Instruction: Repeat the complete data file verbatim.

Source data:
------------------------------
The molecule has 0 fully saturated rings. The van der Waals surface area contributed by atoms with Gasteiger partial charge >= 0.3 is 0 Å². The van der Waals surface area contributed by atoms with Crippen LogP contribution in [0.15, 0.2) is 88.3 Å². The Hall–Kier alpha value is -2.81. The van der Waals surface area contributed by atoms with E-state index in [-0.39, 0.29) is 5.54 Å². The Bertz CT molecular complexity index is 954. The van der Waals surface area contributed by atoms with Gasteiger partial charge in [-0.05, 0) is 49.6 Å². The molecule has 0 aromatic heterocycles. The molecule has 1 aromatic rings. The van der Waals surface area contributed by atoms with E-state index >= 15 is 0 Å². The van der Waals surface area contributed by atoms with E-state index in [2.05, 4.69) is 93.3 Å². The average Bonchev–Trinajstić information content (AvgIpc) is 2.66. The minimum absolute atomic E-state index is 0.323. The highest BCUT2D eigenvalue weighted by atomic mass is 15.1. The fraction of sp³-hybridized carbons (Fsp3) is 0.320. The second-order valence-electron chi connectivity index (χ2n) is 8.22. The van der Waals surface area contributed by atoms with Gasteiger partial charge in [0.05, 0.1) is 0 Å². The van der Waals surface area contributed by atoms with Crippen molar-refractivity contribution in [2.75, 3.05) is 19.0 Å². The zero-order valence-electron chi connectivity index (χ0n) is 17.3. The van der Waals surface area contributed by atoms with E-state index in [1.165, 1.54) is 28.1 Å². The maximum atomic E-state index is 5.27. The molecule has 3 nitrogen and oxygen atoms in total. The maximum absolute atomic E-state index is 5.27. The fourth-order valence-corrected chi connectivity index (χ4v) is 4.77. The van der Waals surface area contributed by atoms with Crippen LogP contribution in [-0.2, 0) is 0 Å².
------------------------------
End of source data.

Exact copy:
The molecule has 0 fully saturated rings. The van der Waals surface area contributed by atoms with Gasteiger partial charge >= 0.3 is 0 Å². The van der Waals surface area contributed by atoms with Crippen LogP contribution in [0.15, 0.2) is 88.3 Å². The Hall–Kier alpha value is -2.81. The van der Waals surface area contributed by atoms with E-state index in [-0.39, 0.29) is 5.54 Å². The Bertz CT molecular complexity index is 954. The van der Waals surface area contributed by atoms with Gasteiger partial charge in [-0.05, 0) is 49.6 Å². The molecule has 0 aromatic heterocycles. The molecule has 1 aromatic rings. The van der Waals surface area contributed by atoms with E-state index >= 15 is 0 Å². The van der Waals surface area contributed by atoms with E-state index in [2.05, 4.69) is 93.3 Å². The average Bonchev–Trinajstić information content (AvgIpc) is 2.66. The minimum absolute atomic E-state index is 0.323. The highest BCUT2D eigenvalue weighted by atomic mass is 15.1. The fraction of sp³-hybridized carbons (Fsp3) is 0.320. The second-order valence-electron chi connectivity index (χ2n) is 8.22. The van der Waals surface area contributed by atoms with Gasteiger partial charge in [0.05, 0.1) is 0 Å². The van der Waals surface area contributed by atoms with Crippen molar-refractivity contribution in [2.75, 3.05) is 19.0 Å². The zero-order valence-electron chi connectivity index (χ0n) is 17.3. The van der Waals surface area contributed by atoms with E-state index in [1.165, 1.54) is 28.1 Å². The maximum atomic E-state index is 5.27. The molecule has 3 nitrogen and oxygen atoms in total. The maximum absolute atomic E-state index is 5.27. The fourth-order valence-corrected chi connectivity index (χ4v) is 4.77. The van der Waals surface area contributed by atoms with Crippen LogP contribution in [-0.2, 0) is 0 Å².